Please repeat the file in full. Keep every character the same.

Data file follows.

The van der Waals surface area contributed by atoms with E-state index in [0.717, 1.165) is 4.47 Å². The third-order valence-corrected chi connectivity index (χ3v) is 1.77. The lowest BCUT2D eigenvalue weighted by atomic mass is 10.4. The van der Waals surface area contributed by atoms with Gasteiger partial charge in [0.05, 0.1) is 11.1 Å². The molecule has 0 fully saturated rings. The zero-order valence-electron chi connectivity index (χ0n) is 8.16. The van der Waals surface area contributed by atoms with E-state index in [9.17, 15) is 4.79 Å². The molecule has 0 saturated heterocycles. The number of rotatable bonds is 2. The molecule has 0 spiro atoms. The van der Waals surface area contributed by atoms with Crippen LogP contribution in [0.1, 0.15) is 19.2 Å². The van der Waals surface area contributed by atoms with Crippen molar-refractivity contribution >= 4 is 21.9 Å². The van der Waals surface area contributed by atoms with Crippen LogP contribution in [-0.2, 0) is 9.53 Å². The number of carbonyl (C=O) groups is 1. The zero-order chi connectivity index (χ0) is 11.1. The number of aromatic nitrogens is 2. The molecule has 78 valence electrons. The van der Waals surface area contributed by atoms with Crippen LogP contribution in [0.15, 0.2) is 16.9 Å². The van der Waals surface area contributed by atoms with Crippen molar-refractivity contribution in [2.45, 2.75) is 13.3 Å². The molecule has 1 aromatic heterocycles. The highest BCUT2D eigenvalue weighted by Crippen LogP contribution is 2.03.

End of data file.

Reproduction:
The van der Waals surface area contributed by atoms with E-state index in [0.717, 1.165) is 4.47 Å². The third-order valence-corrected chi connectivity index (χ3v) is 1.77. The lowest BCUT2D eigenvalue weighted by atomic mass is 10.4. The van der Waals surface area contributed by atoms with Gasteiger partial charge in [0.05, 0.1) is 11.1 Å². The molecule has 0 fully saturated rings. The zero-order valence-electron chi connectivity index (χ0n) is 8.16. The van der Waals surface area contributed by atoms with E-state index in [9.17, 15) is 4.79 Å². The molecule has 0 saturated heterocycles. The number of rotatable bonds is 2. The molecule has 0 spiro atoms. The van der Waals surface area contributed by atoms with Crippen LogP contribution in [0.1, 0.15) is 19.2 Å². The van der Waals surface area contributed by atoms with Crippen molar-refractivity contribution >= 4 is 21.9 Å². The van der Waals surface area contributed by atoms with Crippen LogP contribution in [-0.2, 0) is 9.53 Å². The number of carbonyl (C=O) groups is 1. The zero-order chi connectivity index (χ0) is 11.1. The number of aromatic nitrogens is 2. The molecule has 78 valence electrons. The van der Waals surface area contributed by atoms with Crippen LogP contribution in [0.15, 0.2) is 16.9 Å². The van der Waals surface area contributed by atoms with Crippen molar-refractivity contribution in [2.45, 2.75) is 13.3 Å². The molecule has 1 aromatic heterocycles. The highest BCUT2D eigenvalue weighted by Crippen LogP contribution is 2.03.